The deployment of explosive and dishonest language has become an increasingly common tactic in today’s most polarizing cultural and political battles.
Whenever conservatives work for state or federal constitutional amendments to reinforce the existing definition of male-female marriage, for instance, leading newspapers and TV networks describe such efforts as “gay marriage bans.” A simple declaration affirming marriage as “a union between one man and one woman” bans no private behavior whatever, but rather underlines the policy under which government grants its strongest endorsement to one specific type of relationship. A restatement of the traditional basis for marriage amounts to a “gay marriage ban” no more than existing marriage laws constitute an “incest ban” or a “ban on interspecies relationships.” Defining one sort of union as uniquely approved doesn’t mean that another sort of connection is specifically forbidden, or banned.
In a similar vein, nearly all major press outlets have stopped using the phrases “pro life” or “pro choice” to describe the opposing positions on the abortion issue. The most common phraseology now centers on “abortion rights” --- as in, “Rudy Giuliani offends GOP orthodoxy with his support for abortion rights” or “Mitt Romney once supported, but now opposes, abortion rights.” Such outrageously unfair language ignores the fact that no pro life candidate or advocate would ever say “I oppose abortion rights” – since they don’t believe that abortion constitutes a genuine “right” in any sense.
If a newspaper suggested that Senator Chuck Schumer opposed “Second Amendment rights” or “gun owners’ rights” the New York Democrat would have legitimate grounds for complaint: he describes himself as “pro gun control” not “anti gun rights.” If those who favor more restrictions on firearms generally avoid designation as opponents of any sort of rights, why is it appropriate to characterize pro-lifers as foes of “abortion rights”? After all, gun rights actually appear, explicitly, in the text of the Constitution whereas “abortion rights” rely on the famous (and gaseous) “emanations of penumbras” that Justice William O. Douglas first conjured out of his fertile imagination in 1965.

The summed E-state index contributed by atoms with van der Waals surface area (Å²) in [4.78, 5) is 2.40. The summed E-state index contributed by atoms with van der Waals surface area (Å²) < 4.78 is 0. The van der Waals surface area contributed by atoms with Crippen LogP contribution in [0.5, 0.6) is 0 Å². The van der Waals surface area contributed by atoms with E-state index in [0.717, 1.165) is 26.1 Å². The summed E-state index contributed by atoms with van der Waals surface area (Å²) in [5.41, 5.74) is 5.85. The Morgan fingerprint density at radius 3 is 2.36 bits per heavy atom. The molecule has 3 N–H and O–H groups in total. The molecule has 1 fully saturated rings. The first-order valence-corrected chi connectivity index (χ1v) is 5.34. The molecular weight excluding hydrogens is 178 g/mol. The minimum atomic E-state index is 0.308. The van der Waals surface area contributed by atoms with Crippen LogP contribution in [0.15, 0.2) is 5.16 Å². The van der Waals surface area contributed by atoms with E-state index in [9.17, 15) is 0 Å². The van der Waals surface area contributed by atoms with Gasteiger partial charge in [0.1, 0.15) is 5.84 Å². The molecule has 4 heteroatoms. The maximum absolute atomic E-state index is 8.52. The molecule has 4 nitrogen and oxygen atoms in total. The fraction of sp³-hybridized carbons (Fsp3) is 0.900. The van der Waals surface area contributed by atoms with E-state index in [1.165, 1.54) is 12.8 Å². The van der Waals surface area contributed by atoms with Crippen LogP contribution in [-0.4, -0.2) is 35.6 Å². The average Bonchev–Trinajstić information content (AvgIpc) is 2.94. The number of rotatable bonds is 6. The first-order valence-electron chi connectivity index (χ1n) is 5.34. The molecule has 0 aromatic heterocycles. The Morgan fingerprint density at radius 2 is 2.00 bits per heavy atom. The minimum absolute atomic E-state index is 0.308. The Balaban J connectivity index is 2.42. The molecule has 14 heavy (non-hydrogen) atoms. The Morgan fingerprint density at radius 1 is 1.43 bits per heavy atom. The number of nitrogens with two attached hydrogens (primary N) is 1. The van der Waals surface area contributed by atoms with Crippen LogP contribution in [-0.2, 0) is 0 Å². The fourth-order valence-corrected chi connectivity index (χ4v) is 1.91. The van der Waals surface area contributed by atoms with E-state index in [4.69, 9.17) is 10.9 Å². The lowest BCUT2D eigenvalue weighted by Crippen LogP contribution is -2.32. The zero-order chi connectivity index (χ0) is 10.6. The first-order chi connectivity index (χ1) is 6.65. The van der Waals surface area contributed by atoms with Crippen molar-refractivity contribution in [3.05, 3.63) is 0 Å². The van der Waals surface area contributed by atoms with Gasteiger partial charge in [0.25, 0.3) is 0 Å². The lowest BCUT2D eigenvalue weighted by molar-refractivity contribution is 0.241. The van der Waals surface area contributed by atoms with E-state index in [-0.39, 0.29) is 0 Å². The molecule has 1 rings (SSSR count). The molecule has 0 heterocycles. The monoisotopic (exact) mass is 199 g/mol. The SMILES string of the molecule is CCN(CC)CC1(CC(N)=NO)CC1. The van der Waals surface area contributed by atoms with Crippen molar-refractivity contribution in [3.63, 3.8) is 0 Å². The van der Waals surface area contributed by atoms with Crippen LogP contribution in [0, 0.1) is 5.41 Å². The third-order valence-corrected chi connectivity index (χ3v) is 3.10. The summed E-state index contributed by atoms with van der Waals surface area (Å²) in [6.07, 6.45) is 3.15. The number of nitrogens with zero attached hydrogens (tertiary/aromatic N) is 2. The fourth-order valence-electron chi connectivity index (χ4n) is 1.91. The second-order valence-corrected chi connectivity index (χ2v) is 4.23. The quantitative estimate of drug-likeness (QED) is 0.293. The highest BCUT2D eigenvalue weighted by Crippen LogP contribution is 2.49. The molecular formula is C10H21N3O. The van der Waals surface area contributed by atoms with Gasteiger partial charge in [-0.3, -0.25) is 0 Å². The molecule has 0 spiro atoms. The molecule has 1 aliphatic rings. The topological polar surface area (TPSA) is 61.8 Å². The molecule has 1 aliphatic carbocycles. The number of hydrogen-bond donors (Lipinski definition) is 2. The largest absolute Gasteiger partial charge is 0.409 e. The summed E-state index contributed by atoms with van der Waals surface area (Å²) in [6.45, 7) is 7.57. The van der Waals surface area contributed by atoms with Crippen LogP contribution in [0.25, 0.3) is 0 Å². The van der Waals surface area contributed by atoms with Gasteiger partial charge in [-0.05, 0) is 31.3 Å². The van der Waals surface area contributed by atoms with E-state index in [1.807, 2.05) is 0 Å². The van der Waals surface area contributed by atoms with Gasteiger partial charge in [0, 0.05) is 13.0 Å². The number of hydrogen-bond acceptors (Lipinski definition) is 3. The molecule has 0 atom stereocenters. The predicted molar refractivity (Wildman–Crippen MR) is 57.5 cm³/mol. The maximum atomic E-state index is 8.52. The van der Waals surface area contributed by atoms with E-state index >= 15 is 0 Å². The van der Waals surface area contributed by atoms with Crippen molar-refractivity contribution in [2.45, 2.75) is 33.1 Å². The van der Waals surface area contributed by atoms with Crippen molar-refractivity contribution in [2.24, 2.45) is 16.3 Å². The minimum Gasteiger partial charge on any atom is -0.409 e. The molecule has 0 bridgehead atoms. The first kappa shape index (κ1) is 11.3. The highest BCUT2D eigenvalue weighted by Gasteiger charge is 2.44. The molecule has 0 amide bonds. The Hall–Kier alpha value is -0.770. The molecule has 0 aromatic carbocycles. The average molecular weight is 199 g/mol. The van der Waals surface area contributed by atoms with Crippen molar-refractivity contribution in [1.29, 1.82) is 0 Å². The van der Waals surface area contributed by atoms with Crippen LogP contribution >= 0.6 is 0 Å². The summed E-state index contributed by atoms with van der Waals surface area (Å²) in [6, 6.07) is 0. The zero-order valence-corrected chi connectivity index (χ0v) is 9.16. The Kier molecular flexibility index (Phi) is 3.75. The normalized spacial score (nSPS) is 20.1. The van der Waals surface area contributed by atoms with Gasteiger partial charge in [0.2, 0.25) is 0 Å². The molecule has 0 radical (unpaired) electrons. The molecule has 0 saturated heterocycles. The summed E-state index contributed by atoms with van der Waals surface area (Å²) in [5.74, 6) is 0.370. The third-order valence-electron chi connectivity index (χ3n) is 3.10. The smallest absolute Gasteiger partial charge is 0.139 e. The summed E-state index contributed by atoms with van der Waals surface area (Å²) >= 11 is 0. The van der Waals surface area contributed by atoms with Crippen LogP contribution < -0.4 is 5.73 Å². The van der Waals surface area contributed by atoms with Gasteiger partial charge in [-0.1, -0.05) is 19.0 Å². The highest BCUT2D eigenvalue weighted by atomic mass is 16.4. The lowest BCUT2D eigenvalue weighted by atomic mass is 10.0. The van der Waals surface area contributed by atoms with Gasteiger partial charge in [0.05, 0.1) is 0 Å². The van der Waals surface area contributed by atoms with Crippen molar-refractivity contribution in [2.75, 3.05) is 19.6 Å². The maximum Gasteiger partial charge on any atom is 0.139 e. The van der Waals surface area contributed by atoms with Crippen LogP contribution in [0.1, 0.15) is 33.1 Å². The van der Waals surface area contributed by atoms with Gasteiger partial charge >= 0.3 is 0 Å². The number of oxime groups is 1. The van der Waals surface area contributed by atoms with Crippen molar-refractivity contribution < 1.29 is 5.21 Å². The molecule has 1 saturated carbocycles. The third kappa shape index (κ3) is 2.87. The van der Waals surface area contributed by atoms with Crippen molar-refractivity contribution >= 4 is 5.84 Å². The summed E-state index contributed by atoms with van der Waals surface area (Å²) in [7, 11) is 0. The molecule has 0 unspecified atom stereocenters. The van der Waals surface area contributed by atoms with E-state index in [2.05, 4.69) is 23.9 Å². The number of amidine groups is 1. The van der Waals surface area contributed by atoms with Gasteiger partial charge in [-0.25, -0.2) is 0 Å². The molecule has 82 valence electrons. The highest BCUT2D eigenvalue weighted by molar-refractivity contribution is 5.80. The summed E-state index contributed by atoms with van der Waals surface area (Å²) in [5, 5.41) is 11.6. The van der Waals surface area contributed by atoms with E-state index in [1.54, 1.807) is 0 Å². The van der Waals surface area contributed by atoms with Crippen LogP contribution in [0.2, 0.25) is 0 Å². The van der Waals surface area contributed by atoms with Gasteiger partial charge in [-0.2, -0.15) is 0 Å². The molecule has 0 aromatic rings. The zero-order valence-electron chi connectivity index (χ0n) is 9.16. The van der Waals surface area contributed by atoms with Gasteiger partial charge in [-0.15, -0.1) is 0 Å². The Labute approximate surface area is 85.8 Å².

The cunning and consistent employment of various misleading phrases (“evolution opponent”, “gay marriage ban”, “opponent of gay rights,” “opponent of hate crimes protection,” “foe of stem cell research,” “opponent of abortion rights”) help to tip the scales in ongoing debates. So do the glowing terms frequently trotted out to encourage many items on the liberal agenda, such as “universal health care” (how could anyone oppose such a worthy concept?), “fighting global warming” (the alternative seems to be either doing nothing or actually encouraging this horror) or even “the fairness doctrine.” (Why would cranky conservatives object to the idea of “fairness”?).